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I have a series of commits (20+) that pertain to a particular feature that I am trying to remove from our master branch and into a separate branch.

I have a tag (rel_2009_07_18) on the commit that represents our latest stable release, so when on master, git log rel_2009_07_18..HEAD gets me the set of commits that I want to move to a separate branch. There are also some commits in this set that should remain, but I could just cherry-pick those as they are few.

I've looked at git filter-branch, but the commit option mentions leaving the changes in but removing the commit -- definitely don't want that. I also looked at git rebase, but that also mentions reapplying the commits to the upstream branch.

Is there a good option for moving these commits to a separate branch?

I'm not sure if this is a viable option and the repercussions in a distributed, albeit small (3 developers), environment. But could I perform the following little shift...

  1. Locally rename the master branch to master_plus_feature (or similar...)
  2. Checkout from the `rel_2009_07_18` tag
  3. Create a new branch master from this point
  4. Delete remote branches and re-push from local

Thoughts and suggestions? Thanks!

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up vote 39 down vote accepted

You write that you want to remove commits from 'master' branch. This might cause problems if 'master' branch was published (well, commits after rel_2009_07_18 are published), and somebody based their work on your 'master'. But perhaps it is not a problem in your case.

Both solutions below assume that you don't have uncomitted changes

If you can rewind 'master' branch:

$ git checkout master
$ git branch separate_branch
$ git reset --hard rel_2009_07_18

Now 'master' is at rel_2009_07_18 tag, and 'separate_branch" is at where 'master' was. The final result is exactly the same as in set of steps you proposed (rename 'master' to 'separate_branch', recreate 'master' at rel_2009_07_18), the only difference is in reflogs.

If you can't rewind 'master' branch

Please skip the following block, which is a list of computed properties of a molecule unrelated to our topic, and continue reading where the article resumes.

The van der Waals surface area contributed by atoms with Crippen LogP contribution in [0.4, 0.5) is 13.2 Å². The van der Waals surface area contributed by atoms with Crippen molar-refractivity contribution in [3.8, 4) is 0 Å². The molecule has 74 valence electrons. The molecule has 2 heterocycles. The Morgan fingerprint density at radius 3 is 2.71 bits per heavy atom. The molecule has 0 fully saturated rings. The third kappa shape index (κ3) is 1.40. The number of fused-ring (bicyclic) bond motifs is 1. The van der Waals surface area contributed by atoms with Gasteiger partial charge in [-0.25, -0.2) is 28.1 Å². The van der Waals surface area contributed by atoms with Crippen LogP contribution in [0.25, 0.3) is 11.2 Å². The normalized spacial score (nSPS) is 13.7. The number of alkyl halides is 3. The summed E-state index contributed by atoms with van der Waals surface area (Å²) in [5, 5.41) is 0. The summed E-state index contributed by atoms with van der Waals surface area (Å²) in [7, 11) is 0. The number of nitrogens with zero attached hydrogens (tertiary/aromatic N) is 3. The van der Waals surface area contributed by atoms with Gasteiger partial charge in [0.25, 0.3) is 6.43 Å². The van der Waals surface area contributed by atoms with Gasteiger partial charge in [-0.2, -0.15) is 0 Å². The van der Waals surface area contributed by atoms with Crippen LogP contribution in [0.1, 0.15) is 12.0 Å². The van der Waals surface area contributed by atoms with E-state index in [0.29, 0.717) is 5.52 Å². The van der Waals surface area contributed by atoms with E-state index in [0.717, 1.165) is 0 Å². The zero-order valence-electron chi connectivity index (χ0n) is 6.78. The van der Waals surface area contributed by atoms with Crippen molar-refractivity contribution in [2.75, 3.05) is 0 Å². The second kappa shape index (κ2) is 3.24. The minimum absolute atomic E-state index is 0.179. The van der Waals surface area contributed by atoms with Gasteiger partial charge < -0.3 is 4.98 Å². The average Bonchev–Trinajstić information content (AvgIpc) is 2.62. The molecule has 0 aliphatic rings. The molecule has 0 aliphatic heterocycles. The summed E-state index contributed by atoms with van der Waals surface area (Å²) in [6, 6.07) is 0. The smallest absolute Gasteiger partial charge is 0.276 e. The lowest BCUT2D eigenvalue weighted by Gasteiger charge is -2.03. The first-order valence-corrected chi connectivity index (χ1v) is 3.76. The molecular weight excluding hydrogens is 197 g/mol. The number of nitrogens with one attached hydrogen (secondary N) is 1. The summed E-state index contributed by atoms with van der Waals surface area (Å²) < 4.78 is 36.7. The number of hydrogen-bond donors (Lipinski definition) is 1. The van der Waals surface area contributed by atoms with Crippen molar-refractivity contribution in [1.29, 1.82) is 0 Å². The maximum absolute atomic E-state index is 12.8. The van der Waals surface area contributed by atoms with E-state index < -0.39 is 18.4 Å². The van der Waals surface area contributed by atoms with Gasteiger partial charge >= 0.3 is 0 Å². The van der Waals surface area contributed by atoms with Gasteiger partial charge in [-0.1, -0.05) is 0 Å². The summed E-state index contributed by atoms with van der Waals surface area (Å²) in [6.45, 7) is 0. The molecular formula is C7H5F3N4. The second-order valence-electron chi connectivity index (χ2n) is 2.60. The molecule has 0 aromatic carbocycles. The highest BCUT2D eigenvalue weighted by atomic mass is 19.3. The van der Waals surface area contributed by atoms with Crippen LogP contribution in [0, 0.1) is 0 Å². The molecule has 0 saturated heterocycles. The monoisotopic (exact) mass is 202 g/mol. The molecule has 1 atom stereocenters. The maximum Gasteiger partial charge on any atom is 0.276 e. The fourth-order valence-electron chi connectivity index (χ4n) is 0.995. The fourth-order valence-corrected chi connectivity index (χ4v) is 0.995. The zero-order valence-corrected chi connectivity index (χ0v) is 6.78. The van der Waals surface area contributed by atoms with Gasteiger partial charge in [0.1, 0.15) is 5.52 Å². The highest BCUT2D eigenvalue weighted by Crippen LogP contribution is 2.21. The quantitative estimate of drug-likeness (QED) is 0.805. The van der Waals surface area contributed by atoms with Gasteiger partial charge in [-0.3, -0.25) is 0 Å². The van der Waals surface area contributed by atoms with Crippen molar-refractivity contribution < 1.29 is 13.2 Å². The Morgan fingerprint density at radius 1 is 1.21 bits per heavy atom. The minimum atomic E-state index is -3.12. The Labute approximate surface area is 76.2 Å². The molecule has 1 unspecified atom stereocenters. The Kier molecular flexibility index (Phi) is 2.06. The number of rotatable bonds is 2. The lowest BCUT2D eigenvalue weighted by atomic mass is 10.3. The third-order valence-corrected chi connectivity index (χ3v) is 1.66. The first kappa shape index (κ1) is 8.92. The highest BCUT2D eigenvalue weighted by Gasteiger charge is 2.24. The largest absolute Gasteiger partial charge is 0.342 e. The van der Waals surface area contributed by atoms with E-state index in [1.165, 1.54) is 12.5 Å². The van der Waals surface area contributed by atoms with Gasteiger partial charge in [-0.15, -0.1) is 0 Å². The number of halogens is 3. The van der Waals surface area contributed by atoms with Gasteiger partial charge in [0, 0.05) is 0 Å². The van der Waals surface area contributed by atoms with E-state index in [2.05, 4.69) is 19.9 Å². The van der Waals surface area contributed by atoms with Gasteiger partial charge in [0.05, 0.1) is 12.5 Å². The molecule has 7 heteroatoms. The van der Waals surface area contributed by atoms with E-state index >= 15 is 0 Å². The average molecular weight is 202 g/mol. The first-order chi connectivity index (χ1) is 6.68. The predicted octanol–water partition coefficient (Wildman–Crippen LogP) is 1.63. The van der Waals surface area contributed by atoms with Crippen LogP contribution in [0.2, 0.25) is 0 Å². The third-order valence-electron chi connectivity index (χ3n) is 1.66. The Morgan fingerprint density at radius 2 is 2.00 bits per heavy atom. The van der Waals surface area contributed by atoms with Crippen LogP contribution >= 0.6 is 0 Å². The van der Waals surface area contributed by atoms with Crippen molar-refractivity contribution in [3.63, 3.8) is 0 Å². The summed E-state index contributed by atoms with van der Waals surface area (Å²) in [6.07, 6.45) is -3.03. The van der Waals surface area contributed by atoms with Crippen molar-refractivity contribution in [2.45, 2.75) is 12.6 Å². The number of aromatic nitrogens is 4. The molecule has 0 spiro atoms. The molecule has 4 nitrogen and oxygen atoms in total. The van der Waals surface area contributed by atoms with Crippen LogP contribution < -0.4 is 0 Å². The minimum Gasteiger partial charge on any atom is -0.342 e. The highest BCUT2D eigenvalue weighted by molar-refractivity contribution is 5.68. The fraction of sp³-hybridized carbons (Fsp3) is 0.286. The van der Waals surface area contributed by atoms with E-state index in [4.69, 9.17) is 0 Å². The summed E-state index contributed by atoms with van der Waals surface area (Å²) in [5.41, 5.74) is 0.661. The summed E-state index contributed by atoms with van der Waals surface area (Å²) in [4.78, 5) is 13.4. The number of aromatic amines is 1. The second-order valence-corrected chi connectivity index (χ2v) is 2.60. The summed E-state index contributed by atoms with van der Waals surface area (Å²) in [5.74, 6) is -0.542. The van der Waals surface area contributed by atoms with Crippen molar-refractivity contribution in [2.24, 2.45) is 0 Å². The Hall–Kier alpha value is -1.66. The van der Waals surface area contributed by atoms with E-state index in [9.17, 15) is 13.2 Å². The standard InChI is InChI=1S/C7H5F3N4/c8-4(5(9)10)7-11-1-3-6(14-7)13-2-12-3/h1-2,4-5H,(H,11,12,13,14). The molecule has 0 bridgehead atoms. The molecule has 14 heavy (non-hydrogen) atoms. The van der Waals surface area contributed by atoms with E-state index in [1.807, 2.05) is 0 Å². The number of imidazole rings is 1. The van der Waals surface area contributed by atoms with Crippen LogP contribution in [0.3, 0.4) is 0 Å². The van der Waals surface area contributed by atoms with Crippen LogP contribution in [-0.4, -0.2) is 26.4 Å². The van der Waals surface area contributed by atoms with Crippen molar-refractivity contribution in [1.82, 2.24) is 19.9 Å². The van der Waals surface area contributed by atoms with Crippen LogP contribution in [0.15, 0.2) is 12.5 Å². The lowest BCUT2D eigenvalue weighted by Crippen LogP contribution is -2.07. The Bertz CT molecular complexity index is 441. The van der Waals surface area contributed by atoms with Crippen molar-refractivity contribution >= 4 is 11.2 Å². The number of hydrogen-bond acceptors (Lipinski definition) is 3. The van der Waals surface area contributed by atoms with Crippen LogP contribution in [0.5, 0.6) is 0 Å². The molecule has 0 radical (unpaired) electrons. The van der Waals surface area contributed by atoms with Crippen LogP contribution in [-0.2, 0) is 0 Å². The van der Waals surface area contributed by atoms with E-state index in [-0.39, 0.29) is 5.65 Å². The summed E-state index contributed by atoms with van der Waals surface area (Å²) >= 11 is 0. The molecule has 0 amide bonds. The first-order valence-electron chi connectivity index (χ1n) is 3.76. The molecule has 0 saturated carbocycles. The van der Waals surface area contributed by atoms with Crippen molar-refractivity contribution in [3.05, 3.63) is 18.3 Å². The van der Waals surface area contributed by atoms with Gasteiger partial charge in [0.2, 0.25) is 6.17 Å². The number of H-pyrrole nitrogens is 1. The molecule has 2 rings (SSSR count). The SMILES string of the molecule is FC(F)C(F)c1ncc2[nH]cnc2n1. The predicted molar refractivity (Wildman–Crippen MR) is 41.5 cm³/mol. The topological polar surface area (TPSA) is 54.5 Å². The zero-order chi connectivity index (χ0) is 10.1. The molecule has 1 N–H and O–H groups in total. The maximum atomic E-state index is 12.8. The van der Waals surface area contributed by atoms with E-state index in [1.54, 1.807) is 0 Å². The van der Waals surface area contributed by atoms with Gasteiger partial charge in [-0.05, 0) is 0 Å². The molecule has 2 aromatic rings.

$ git checkout master
$ git branch separate_branch
$ git checkout rel_2009_07_18 -- .
$ git clean -df
$ git commit -m 'Reverted to state at rel_2009_07_18'

Note that this solution is not tested! YMMV.

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I can rewind master, so I'll opt for that solution. I can notify others of the change. From there, I can cherry-pick the good commits back into master, right? That shouldn't cause any real issues down the road with merging separate_branch back into master, right? – Eric M. Jul 24 '09 at 23:01
@Eric M. yes, you would be able to cherry-pick into master, and there shouldn't be any issues with merging 'separate_branch' into 'master' later. – Jakub Narębski Jul 24 '09 at 23:53
You can force-push master after rewind even if it was published already with git push -f. – firedev Jan 23 '14 at 4:30

For me the easiest option is to use git-cherry-pick.

Basically you need to switch to the branch you want the commits on, then using the log of the original branch (git log master) you find the SHA-1 of each commit you want and cherry-pick it onto the current branch.

Once this is done, you can then move back to master and reverse all those unwanted commits by using git-reset and hey presto, you now have a branch with your new commits, and a clean master branch.

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This is certainly a very easy solution! Thanks :) – Lea Hayes Oct 31 '13 at 21:29

In the case of history being contiguous, create a new branch, then locate the branch you want the original one to be on and update the HEAD:

git checkout -b new_branch
git log

The git log is to locate where the original split should have been.

echo {commit id} >.git/refs/heads/original_branch

If you checkout original_branch at this point, it'll point at the commit where the new branch should have split.

I personally use this for old repos that I didn't use the git-flow workflow to split the develop and master branches, and I've had no issues with it so far.

If history isn't contiguous, then the same method works except that one has to find the last commit before the branch should have happened, then use cherry-pick to apply the commits that are wanted on original branch.

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